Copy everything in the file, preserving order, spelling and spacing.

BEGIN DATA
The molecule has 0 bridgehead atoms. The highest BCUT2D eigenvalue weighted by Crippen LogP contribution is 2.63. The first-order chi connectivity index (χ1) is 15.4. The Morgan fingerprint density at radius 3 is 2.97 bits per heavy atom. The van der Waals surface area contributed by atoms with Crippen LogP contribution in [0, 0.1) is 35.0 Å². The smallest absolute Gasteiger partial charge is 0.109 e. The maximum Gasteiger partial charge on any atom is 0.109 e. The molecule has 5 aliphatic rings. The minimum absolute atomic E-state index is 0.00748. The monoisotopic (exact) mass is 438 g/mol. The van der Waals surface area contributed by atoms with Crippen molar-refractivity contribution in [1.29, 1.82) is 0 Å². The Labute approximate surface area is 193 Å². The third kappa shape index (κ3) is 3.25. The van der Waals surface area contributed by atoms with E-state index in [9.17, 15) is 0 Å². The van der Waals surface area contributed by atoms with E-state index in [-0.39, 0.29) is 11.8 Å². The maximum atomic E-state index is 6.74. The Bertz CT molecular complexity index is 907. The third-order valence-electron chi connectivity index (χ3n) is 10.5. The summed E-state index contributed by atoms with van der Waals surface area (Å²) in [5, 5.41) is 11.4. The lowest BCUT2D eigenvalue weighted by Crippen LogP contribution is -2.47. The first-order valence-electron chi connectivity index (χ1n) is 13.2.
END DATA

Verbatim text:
The molecule has 0 bridgehead atoms. The highest BCUT2D eigenvalue weighted by Crippen LogP contribution is 2.63. The first-order chi connectivity index (χ1) is 15.4. The Morgan fingerprint density at radius 3 is 2.97 bits per heavy atom. The van der Waals surface area contributed by atoms with Crippen LogP contribution in [0, 0.1) is 35.0 Å². The smallest absolute Gasteiger partial charge is 0.109 e. The maximum Gasteiger partial charge on any atom is 0.109 e. The molecule has 5 aliphatic rings. The minimum absolute atomic E-state index is 0.00748. The monoisotopic (exact) mass is 438 g/mol. The van der Waals surface area contributed by atoms with Crippen molar-refractivity contribution in [1.29, 1.82) is 0 Å². The Labute approximate surface area is 193 Å². The third kappa shape index (κ3) is 3.25. The van der Waals surface area contributed by atoms with E-state index in [9.17, 15) is 0 Å². The van der Waals surface area contributed by atoms with E-state index in [-0.39, 0.29) is 11.8 Å². The maximum atomic E-state index is 6.74. The Bertz CT molecular complexity index is 907. The third-order valence-electron chi connectivity index (χ3n) is 10.5. The summed E-state index contributed by atoms with van der Waals surface area (Å²) in [5, 5.41) is 11.4. The lowest BCUT2D eigenvalue weighted by Crippen LogP contribution is -2.47. The first-order valence-electron chi connectivity index (χ1n) is 13.2.